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Compliance Corner

   When it comes to customs compliance the devil is in the detail!

 

The compliance insights within this section are based on:

  • Years of experience submitting ACE and ACI e-Manifest / eManifest declarations
  • Years of experience of operating within the paper-based Canadian customs environment
  • Introducing ACE & ACI software improvements
  • Appealing and mitigating Canadian and U.S. Customs penalties
  • Testing, monitoring and improving carrier customs software systems
  • Clarifying regulations and expectations with CBSA and CBP
  • Managing highway carrier CSA, PIP, C-TPAT and FAST programs
  • Developing, testing, improving and implementing customs systems for Canadian TL & LTL carriers
  • Years of experience as a Canadian Customs Broker along with testing and implementing Canadian customs brokerage software
  • Obtaining and maintaining a Canadian Society of Customs Broker's Certified Customs Specialist and Certified Trade Compliance Specialist designations  
  • Managing Canadian and U.S. imports & exports for a medium sized Canadian Manufacturer

Both Canada Border Services Agency (CBSA) and U.S. Customs and Border Protection (CBP) expect Highway Carriers and their Professional Transport Operators to be knowledgeable with respect to their border crossing requirements.  Information submitted within the eManifest declaration must be true, accurate and complete based on documentary evidence (bills of lading, contracts of carriage and supporting documentation) and accordance with the timelines, program specifications / requirements, customs procedures and regulations specified by CBSA and CBP.

Carriers who fail to meet their obligations may be subject to enforcement action at the border or after they have crossed.  Enforcement actions may be based on inaccurate  eManifest declarations, cargo examinations, investigations, targeting programs, audits or verifications, manifest amendments, voluntary declarations,voluntary importer declarations etc. 

Canada Border Services Agency may take a number of enforcement actions.  The may reject or request clarifications on specific eManifest declarations, examine cargo, seize equipment and goods, may refuse a carrier entry into Canada and / or issue Administrative Monetary Penalties etc.  

U.S. Customs Customs and Border Protection may also take a number of enforcement actions.  They may examine cargo, issue penalties, seize cargo and equipment or may refuse a carrier entry into the United States etc.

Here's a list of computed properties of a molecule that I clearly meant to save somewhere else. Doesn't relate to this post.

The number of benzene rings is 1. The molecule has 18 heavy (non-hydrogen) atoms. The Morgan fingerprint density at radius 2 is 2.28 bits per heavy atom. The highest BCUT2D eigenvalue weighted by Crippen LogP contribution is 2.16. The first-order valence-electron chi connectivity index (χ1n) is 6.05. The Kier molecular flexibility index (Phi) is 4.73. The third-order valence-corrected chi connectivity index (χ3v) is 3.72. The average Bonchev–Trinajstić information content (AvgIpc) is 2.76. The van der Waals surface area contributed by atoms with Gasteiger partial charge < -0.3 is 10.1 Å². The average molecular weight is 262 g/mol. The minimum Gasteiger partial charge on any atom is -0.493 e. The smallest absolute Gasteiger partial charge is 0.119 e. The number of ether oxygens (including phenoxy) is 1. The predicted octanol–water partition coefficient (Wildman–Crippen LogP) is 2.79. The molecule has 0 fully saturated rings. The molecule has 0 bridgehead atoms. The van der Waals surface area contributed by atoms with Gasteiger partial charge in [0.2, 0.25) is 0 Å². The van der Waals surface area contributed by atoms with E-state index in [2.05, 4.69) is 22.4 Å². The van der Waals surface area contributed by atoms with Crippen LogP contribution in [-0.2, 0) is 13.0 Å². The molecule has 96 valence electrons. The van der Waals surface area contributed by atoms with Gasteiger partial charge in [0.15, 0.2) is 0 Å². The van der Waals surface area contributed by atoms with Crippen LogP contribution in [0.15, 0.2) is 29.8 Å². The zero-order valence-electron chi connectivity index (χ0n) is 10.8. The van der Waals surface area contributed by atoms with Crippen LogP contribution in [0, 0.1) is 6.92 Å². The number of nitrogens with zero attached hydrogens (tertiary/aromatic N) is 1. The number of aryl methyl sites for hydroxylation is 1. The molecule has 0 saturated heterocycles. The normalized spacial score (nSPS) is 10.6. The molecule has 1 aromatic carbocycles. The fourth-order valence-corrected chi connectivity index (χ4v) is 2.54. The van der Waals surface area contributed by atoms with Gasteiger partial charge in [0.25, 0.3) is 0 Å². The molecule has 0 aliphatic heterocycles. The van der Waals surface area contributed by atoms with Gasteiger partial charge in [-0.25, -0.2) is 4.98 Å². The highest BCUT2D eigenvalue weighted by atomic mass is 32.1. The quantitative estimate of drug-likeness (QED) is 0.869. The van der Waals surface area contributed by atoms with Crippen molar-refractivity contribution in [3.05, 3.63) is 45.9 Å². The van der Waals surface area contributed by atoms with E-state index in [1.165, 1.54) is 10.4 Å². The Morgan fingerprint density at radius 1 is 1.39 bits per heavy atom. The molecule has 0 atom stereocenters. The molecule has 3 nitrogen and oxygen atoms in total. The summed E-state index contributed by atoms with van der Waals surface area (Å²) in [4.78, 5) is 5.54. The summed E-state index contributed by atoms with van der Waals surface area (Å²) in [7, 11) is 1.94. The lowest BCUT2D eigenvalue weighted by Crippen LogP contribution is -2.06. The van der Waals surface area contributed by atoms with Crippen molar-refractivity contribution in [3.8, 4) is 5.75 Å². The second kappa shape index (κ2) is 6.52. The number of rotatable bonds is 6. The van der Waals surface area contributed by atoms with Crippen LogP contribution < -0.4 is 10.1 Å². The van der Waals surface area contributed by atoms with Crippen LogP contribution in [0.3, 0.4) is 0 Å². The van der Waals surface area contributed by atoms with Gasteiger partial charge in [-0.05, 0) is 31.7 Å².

Many CBSA penalties are issued for failing to submit ACI eManifest declarations or failing to submit them early enough to meet the one-hour prior notice requirement.  Penalties are also commonly issued for not providing an adequate cargo description.  CBP also issues many penalties for inadequate cargo description and failing to declare the proper piece count.  Both CBP and CBSA require carrier's to declare their cargo based on the smallest external packaging unit(s) and CBP has specifically excluded pallets within their packaging units within ACE to encourage carriers to declare the smallest external packaging unit(s).  Carriers who declare skids may be subject to additional inspections and penalties since CBP expects to find equipment / machinery strapped to a skid.  

Carriers crossing into Canada should be knowledgeable about the requirements and aware some declarations are still paper based.  Many of the requirements are  found within the business rules and program details of the Electronic Commerce Client Requirements Documents (ECCRD).  Carriers looking for additional visibility into the customs status of their shipments should incorporate the ECCRD ACI messages associated with Chapter 11 (Advance Commercial Information (ACI)/eManifest Notices) and Chapter 21 (Release Notification System) into their ACI eManifest systems.  Carriers handling shipment consolidations (i.e. truck to house bills) should incorporate the messages associated with Chapter 11 into their ACI e-Manifest systems.

Carriers crossing into the United States should be knowledgeable about their ACE declaration requirements and record keeping requirements and be aware some declarations are paper based.  Some ACE / ACI data variables may be conditional or optional and carriers may need to familiarize themselves with the ACE / ACI program standards.  CBP and CBSA have extensive information on their website and carriers may also wish to review Title 19 of US Code of Federal Regulations along with the appropriate Federal Register Publications for additional information.

 

Disclaimer

Meeting your customs compliance obligations requires Professional Transport Operators (drivers) and carriers to be knowledgable about their customs responsibilities and to work with their partners (shippers, importers, exporters, customs brokers etc.) to ensure they have the required information to ensure their declarations are true, accurate and complete and accepted.  Since a Professional Transport Operator's / carrier's obligations are extensive, involve many import & export requirements and are subject to change, interpretations and enforcement mandates it is impossible to include or incorporate all the possible scenarios and potential shipment requirements within this website.  Therefore the information within this website is provided for informational purposes only and Professional Transport Operator's /Carrier's should refer to the appropriate legislation, laws, regulations, programming standards, government websites and contact the appropriate customs agency or other government agency or department officials for assistance.